William John Rose


Photo: University of British Columbia

Canadian slavist and historian. He was born on a farm in the Canadian province of Manitoba, as the oldest of ten children. In 1912 he graduated from Oxford, returned to Canada and married Emily Mary Cuthbert. The two soon travelled to Europe to continue their education.

The outbreak of World War I found Rose in the Polish-Czech borderlands­, where he conducted research on national minorities and was involved in the YMCA (Young Men’s Christian Association). As a British citizen, he was interned in Ligotka Kameralna, where he spent most of the war. He used his forced stay there to learn the Polish language, the history of the region and to explore nationality issues.

In 1918, local political activists entrusted him with a quasi-diplomatic ­mission to break through the front lines and make contact with the Allies, which brought Rose’s involvement in the Polish cause before and during the peace conference­. After the war, he remained in Poland as director of the YMCA in Cracow, while studying in Warsaw and Cracow. In 1926, he became the first Anglo-Saxon in four hundred years to earn a doctorate from the Jagiellonian University. The following year he returned to North America, and took a position at Dartmouth College. In 1935, he became a professor at the School of Slavonic Studies at the University of London­, and later (since 1939) headed the unit. After reaching ­retirement age, in 1950, he returned to Canada, where he became involved in the establishment of the Slavic Studies Department at the University of British Columbia. His most important books include The Drama of Upper Silesia (1936), and The Rise of Polish Democracy (1944). In 1975 his memoirs were published as The Polish Memoirs of William John Rose.

The Silesian Mission

On arriving in Warsaw next morning [February 22, 1919] we found our way to the Hotel Bristol. […] We walked about for an hour or more. My diary says: ‘Everywhere beggars, everywhere Jews, everywhere soldiers. In the windows fruit, gorgeous apples, butter, meat, even cheese. Also clothing of all sorts; but prices villainously dear.’

Meantime, I was free to do what I liked, which was (of course) to get to know Warsaw. This was a most interesting experience. For a week I was able to wander at will, save for the time that I took to be shown samples of self-help in social relief […].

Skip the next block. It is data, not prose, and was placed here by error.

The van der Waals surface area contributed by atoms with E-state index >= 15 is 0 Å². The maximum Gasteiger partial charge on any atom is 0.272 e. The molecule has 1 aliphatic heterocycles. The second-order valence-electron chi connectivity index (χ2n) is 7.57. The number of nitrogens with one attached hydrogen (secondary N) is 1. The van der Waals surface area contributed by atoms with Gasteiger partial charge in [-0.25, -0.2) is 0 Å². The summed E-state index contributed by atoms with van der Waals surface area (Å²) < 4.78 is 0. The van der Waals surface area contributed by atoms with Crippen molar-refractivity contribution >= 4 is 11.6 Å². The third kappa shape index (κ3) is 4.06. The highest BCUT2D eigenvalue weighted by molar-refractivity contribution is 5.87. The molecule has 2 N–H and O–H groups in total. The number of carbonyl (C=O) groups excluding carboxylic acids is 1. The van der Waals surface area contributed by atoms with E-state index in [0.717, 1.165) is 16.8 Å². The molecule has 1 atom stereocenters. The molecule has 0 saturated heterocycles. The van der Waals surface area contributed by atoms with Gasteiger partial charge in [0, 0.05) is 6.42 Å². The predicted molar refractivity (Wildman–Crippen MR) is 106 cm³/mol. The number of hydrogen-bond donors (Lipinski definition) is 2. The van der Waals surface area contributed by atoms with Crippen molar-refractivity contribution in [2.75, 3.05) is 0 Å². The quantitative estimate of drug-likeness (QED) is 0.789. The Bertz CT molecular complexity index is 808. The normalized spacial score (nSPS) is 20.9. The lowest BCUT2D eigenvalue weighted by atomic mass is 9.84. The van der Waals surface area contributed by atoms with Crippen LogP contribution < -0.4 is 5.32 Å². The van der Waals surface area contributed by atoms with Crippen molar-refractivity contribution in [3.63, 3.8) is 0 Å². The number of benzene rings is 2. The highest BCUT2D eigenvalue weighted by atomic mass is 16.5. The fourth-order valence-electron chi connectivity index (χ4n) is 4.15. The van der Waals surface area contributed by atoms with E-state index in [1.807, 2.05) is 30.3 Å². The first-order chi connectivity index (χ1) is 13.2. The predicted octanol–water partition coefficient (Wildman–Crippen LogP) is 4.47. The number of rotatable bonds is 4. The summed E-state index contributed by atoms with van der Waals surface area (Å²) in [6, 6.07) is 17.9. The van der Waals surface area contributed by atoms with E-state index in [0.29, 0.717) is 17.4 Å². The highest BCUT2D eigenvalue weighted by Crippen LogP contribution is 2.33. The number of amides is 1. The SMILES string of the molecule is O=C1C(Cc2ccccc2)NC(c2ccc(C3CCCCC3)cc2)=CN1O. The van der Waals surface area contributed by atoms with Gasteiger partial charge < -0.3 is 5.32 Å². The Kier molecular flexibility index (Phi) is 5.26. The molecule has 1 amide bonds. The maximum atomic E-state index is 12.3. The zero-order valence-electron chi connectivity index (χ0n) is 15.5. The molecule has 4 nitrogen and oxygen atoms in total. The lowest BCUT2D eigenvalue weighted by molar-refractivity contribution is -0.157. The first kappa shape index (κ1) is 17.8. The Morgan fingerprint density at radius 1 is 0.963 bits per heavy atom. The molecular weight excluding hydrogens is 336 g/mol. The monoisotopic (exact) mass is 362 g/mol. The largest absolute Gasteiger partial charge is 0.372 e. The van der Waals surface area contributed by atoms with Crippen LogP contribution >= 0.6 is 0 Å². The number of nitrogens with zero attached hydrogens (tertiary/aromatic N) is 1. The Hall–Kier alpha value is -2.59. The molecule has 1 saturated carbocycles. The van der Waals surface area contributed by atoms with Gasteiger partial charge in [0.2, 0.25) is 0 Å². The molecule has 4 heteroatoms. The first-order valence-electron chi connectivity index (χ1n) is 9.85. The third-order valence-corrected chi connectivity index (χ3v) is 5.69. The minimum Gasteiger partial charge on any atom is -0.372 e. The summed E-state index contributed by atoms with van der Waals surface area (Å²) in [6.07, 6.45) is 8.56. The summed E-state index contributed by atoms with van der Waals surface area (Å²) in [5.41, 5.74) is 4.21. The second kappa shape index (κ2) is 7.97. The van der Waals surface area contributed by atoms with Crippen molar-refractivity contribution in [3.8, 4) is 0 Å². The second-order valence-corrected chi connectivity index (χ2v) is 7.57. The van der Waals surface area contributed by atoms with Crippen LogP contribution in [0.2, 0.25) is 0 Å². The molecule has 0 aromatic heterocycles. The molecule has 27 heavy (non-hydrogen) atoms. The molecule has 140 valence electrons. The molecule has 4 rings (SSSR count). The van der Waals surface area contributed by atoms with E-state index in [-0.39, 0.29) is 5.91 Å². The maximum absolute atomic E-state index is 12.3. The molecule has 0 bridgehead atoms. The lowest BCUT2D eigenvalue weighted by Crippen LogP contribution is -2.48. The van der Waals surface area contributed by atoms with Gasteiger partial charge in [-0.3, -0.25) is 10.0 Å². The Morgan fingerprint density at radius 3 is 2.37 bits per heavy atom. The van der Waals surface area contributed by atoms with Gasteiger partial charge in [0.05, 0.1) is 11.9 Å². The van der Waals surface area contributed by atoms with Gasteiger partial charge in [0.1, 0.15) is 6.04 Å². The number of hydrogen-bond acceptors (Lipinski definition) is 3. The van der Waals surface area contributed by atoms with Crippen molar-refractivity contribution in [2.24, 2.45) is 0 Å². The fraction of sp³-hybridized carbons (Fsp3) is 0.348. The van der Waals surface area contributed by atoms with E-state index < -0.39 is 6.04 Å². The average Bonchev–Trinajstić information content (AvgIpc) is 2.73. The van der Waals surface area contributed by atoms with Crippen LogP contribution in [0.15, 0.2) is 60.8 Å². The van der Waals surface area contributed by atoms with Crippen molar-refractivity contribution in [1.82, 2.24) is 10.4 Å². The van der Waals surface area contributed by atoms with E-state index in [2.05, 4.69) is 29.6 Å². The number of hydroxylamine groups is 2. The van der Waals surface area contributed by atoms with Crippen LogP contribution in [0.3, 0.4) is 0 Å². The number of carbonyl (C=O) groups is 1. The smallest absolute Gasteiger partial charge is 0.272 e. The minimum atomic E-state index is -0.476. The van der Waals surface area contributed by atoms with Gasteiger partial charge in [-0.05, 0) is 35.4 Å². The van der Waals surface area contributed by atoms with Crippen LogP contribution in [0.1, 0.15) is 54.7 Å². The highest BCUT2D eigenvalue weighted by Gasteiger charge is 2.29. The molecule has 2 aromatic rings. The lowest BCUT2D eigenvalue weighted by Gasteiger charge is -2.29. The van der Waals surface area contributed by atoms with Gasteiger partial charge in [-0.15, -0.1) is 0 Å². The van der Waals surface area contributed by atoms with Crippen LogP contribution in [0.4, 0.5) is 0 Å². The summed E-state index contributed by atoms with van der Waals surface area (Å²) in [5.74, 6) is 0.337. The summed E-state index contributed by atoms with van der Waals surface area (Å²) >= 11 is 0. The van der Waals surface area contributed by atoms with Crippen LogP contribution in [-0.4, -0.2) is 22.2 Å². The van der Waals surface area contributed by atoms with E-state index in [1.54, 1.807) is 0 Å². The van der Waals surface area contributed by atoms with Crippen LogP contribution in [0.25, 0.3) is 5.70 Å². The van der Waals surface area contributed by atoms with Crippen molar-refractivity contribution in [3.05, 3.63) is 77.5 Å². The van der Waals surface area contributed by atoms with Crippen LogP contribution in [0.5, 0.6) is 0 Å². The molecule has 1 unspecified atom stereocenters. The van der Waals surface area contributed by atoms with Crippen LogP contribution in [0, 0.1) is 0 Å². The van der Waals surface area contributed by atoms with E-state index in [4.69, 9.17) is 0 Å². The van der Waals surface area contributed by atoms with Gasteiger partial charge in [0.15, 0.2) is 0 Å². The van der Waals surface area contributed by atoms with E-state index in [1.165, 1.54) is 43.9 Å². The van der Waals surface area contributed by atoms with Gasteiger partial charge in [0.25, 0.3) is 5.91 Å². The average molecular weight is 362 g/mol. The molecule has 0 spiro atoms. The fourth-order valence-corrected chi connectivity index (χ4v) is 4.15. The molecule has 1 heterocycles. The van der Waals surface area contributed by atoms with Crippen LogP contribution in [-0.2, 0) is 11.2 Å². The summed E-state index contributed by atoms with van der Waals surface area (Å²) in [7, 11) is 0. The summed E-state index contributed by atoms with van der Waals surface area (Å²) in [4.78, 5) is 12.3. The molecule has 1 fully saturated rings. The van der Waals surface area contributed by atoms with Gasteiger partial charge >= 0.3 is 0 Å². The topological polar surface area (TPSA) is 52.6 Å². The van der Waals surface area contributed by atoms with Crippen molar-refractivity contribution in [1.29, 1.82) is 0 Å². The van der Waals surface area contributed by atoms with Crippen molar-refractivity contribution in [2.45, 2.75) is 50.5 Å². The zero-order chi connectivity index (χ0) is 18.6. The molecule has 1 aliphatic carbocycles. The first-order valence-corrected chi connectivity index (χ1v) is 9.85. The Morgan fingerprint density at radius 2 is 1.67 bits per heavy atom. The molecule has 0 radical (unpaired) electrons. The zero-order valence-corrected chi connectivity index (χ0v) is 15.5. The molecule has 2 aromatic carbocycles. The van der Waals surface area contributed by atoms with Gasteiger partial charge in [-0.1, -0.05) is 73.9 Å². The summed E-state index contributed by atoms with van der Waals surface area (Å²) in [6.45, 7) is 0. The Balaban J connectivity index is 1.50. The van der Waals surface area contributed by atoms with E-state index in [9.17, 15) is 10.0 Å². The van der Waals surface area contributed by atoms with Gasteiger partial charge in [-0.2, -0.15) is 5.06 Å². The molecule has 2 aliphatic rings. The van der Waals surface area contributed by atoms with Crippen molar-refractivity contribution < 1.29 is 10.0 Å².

The city was not attractive – how could it be after four years of war and occupation, on top of a century of foreign rule? Years of neglect, though little actual damage had been done by war. But the condition of the streets, the lack of bridges, the overcrowding of the tramlines, the general misery of the poor in the face of zero weather – all this was terrible. […]

What I saw convinced me once and for all of the nonsense we had often heard (and were still to hear) about the incapacity of the Poles as a people to deal with vital issues affecting common life. I had the good fortune to meet leaders in educational and religious life, engineers and social workers, business people and economists, and of course men of some standing in the world of letters and the fine arts. At the very end of my stay I had the honour of being received for a longer interview by the chief-of-state himself. […]

Tuesday, 4 March, had been decided on as my last day in Warsaw. From my personal point of view it was to be the best. In the morning I called at the Hotel Bristol to pay my respects to Madame Paderewski, and to thank her for helping me to see so much of the relief work then going on. […]

The visit I now had the privilege of making with Józef Piłsudski, and the interview that lasted an hour-and-a-half, was to me the climax of my whole mission to Warsaw. My host was resting in bed, and he received me there. The whole occasion was completely informal and friendly. […] I was one of the first Anglo-Saxons to talk with him after the turnover, and certainly the first to talk with him in Polish. His first question was in English, ‘Do you smoke?’ and his last word was in English also, ‘Goodbye,’ but apart from that we chatted freely in Polish about all manner of things. […]

He was suffering from a slight cold, and coughed from time to time. But he told me that he had no patience with doctors. His view was that where work had to be done one must do it, and not spare oneself. That had always been his life principle, and perhaps on that account he had been made into a sort of hero. ‘My adorers have put me in a false light,’ he said. ‘At bottom I’m sort of a barbarian.’ […]

Piłsudski was little interested in what was going on in Paris, but eager to talk of what was happening in Poland. It was clear that he had no doubts about winning: ‘The end is assured. You could call me an optimist by nature, but in analyzing situations I incline to be a pessimist. About the ends in view we can have faith, but about the means of achieving them, it is harder. The evil lies in human nature, and we must deal with that. For Poland, military training is essential. Our nation has been in subjection, and has not learned to discipline itself, to be master of itself. To learn this is the first thing. Time will tell whether we can be masters of others.’

source: Rose, William J. “The Polish Memoirs of William John Rose”, ed. Daniel Stone, Toronto: University of Toronto Press, 1975.